Scene from The Sleeping Beauty, American Ballet Theater (photo by Gene Schiavone)
One of several revelations in Jennifer Homans's beautiful book Apollo's Angels: A History of Ballet was the line drawn between the classical ballet of our age with the court ballet of the French ancien régime. In Russia that continuity lasted up to a work like Marius Petipa's choreography for Tchaikovsky's music of The Sleeping Beauty. Premiered in 1890 in St. Petersburg, the ballet is set in an absolutist court like Versailles, and it even featured an appearance by a dancer costumed as Louis XIV in its Act III apothéose, a tableau pairing him with Helios, the god of the sun. After the Russian Revolution, Soviet authorities quietly removed all such glorifications of aristocracy and royalty, while still presenting Petipa's ballets to the world as "authentic" recreations of his work. Alexei Ratmansky has finally given the world something much closer to Petipa's original vision, in his new restoration of The Sleeping Beauty, made for American Ballet Theater's 75th anniversary season, which the company brought to the Kennedy Center Opera House on Wednesday evening.
Tchaikovsky, The Sleeping Beauty, Czecho-Slovak State Philharmonic Orchestra (Košice), A. Mogrelia (Naxos, 1994)
Alastair Macaulay, Ratmansky’s ‘The Sleeping Beauty’ Has Premiere in California (New York Times, March 10, 2015)
---, ‘The Sleeping Beauty,’ Reawakened by American Ballet Theater (New York Times, May 31, 2015)
---, ‘The Sleeping Beauty’ Spurs American Ballet Theater to Work on the Details (New York Times, June 15, 2015)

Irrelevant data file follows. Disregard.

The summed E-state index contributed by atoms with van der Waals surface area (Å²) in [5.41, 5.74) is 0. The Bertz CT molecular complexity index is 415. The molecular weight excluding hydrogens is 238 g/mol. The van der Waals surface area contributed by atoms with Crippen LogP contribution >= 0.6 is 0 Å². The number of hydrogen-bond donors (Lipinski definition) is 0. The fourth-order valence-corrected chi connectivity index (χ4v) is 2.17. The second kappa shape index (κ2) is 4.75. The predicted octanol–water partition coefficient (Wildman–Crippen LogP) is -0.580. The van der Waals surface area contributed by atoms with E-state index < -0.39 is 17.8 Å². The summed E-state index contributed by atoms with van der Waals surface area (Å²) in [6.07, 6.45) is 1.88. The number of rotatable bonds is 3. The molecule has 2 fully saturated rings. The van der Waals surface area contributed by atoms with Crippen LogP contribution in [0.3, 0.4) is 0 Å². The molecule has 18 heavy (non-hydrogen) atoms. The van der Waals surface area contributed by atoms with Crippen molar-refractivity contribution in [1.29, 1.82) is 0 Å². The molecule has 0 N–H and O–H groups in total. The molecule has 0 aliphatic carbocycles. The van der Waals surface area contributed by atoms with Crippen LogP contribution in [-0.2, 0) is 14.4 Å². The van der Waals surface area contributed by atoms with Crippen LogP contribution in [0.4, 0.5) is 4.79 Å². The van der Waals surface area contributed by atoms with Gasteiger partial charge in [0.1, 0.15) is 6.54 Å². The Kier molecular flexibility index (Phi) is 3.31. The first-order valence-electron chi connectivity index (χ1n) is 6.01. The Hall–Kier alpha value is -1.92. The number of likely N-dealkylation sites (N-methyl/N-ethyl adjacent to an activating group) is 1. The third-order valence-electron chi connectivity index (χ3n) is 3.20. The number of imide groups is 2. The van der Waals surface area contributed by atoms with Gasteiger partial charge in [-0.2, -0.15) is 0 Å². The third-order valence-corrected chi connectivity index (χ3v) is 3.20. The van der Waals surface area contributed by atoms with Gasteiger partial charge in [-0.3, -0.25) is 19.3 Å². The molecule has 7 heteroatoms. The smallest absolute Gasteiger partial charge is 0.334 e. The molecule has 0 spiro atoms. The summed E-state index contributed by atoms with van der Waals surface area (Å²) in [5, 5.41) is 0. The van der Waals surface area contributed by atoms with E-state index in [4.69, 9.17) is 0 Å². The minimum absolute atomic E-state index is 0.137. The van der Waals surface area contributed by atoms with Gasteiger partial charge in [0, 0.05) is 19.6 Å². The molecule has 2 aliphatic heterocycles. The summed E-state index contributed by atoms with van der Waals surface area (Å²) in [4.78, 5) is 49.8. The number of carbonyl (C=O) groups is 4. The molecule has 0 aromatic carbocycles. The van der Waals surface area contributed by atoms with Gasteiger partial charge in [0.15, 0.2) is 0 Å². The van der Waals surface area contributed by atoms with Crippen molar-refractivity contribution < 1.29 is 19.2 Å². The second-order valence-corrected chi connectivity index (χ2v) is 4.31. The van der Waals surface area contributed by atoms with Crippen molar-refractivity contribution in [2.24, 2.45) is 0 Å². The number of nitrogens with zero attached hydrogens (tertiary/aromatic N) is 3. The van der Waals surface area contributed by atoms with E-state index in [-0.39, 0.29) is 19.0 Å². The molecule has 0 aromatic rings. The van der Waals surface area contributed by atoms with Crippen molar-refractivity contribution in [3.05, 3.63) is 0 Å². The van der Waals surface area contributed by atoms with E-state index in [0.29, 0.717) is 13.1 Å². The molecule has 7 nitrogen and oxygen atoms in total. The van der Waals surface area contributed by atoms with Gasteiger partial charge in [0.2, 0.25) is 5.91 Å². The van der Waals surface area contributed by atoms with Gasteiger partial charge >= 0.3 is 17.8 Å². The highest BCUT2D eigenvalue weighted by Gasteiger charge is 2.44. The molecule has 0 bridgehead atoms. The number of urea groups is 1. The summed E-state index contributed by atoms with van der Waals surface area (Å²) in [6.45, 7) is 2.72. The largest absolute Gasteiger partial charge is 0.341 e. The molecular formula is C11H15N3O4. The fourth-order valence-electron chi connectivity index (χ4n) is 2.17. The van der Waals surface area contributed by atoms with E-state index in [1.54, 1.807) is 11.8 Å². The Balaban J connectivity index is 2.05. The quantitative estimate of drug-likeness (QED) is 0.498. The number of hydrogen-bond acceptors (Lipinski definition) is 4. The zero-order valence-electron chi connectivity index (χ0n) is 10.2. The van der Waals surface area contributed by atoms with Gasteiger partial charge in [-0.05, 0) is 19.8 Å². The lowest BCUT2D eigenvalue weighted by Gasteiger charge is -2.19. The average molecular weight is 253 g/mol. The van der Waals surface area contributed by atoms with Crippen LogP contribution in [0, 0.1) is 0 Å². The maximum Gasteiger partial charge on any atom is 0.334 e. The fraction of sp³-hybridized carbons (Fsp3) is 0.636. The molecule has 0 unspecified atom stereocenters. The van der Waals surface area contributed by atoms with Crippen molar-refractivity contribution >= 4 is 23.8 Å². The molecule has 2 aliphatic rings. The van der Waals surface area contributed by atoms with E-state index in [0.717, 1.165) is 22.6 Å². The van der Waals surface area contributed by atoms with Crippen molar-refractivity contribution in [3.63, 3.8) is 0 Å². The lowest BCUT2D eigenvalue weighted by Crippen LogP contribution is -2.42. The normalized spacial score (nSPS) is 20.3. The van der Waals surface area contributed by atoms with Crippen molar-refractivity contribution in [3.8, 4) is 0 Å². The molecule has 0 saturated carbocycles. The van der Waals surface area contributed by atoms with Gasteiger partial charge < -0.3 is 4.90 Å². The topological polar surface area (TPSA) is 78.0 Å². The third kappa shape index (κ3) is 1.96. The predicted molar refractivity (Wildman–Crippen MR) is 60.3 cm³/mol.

Marina Harss, ‘The Sleeping Beauty’ Awakes to Vibrant Ballet Costumes (New York Times, May 28, 2015)
Sarah L. Kaufman, ABT’s ‘Sleeping Beauty’: Amazingly, this fairy tale becomes a love story (Washington Post, January 29, 2016)
Sadie Dingfelder, American Ballet Theatre brings a lush new ‘Sleeping Beauty’ to D.C. (Washington Post, January 28, 2016)
Joan Acocella, Ratmansky's Beauty Wakes Up (The New Yorker, June 8, 2015)
Judith Mackrell, Ratmansky's royal flush: the most authentic Sleeping Beauty I've seen (The Guardian, September 30, 2015)
Further down the cast were more delights, including the adorable Canary Fairy of Skylar Brandt in Act I, and the exquisite vertical alignment of Christine Shevchenko's Diamond Fairy in Act III, matched by the strongly unified Gold, Silver, and Sapphire trio of Brittany Degrofft, Lauren Post, and Melanie Hamrick. The comic parts of the Fairy Tale divertissement are given new humor and buzz, especially the White Cat and Puss-in-Boots of Elina Miettinen and Gabe Stone Shayer. Cassandra Trenary and Daniil Simkin were a virtuosic pair as Florine and the Bluebird, with Simkin's strength and grace causing a sensation. The corps showed exceptional unity and precision in the large numbers, especially the ballet blanc vision of Act II.
Richard Hudson's sets and costumes are a pastel Rococo blast, replete with towering wigs, broad plumed hats, boots and other foot-ware. If you have ever wondered what a ballet tutu would look like with a bustle in it, wonder no more. Ormsby Wilkins conducted a mostly good performance of the score by the Kennedy Center Opera House Orchestra, including excellent violin and cello solos but with some misses in the horn section.
This performance repeats through January 31, in the Kennedy Center Opera House.